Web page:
The life and ideals of HaGaon Rabbi Moshe Feinstein, The Wasserman Edition
"Reb Moshe" - for the nine decades of his life, these two words were synonymous with Torah greatness, encyclopedic knowledge, compassion, generosity, piety, humility, faith, and countless other precious, sacred concepts.
During his five decades in the United States, Rabbi Moshe Feinstein was Rosh Yeshivah of Mesivtha Tifereth Jerusalem and its resident branch, the Yeshivah of Staten Island. It was to Tifereth Jerusalem on the Lower East Side that people came by the thousands with their questions and problems. His study table in the beis midrash was the address of queries coming from all four corners of the earth. He was the court of last resort for virtually all the world's leading halachic authorities.
And it was in Reb Moshe that every aching heart, every troubled soul, found wisdom and comfort.
A generation ago, ArtScroll/Mesorah's Reb Moshe by Rabbi Shimon Finkelman became an instant classic. It changed people's lives, literally. Now, in honor of his 25th yahrzeit, Rabbi Finkelman has greatly expanded the original volume with scores of new anecdotes drawn from interviews with people whose lives were touched by the Rosh Yeshivah. It contains new documents and material culled from articles published over the last quarter of a century. Dozens of new photos, many of them never before published, enhance this magnificent volume. This is a new book in a very real sense. It shines an even sharper light on Reb Moshe's life, his awesome greatness in Torah and superlative character.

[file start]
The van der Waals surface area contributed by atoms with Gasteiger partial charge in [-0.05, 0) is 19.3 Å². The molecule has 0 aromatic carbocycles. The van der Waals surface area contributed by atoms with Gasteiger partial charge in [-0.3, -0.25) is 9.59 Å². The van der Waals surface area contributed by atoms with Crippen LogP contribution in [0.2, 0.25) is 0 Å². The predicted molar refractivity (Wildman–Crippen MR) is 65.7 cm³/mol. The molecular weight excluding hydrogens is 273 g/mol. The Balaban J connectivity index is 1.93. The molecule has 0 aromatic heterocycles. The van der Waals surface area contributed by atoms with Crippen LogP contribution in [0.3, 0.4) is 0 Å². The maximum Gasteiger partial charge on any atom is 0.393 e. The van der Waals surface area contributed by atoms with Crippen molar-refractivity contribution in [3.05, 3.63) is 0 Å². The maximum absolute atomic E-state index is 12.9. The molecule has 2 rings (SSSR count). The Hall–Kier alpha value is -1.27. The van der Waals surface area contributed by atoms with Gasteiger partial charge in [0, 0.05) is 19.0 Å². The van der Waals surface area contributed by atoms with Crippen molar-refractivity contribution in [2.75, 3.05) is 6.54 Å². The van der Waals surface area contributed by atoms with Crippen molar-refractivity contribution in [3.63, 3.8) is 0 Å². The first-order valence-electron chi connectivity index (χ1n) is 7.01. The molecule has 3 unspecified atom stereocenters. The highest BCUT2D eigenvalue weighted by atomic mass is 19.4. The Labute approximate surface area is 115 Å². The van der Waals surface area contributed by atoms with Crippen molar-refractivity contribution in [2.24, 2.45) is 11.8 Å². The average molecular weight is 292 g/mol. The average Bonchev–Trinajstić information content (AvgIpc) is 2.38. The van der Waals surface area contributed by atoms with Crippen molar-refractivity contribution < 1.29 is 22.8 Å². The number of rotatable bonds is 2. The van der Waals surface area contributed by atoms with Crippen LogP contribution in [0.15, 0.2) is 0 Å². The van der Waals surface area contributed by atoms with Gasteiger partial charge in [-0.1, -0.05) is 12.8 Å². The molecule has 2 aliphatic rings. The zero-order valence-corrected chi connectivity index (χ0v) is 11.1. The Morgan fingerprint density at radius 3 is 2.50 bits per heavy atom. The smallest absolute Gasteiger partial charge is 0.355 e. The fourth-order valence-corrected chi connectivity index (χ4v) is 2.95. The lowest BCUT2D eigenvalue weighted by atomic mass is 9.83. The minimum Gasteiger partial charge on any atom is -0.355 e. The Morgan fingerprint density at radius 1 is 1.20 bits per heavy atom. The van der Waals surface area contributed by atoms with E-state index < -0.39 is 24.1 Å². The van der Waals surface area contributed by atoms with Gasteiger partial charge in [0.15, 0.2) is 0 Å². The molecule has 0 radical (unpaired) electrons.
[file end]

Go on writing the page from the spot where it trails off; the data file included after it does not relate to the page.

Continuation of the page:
Reb Moshe was that rarity among human beings: the better one knew him, the more one stood in awe of his spiritual grandeur, his incredible wisdom, his boundless kindness, his unshakable faith. This book ushers us into his aura of greatness and purity. We want to read it and reread it - again and again - and share the stories with dear ones.
In a world of moral squalor and degraded ethics, we long to touch the great and holy tzaddikim of the past. In this book, we do it! - and we will go away inspired to emulate the life of a humble giant named Rabbi Moshe Feinstein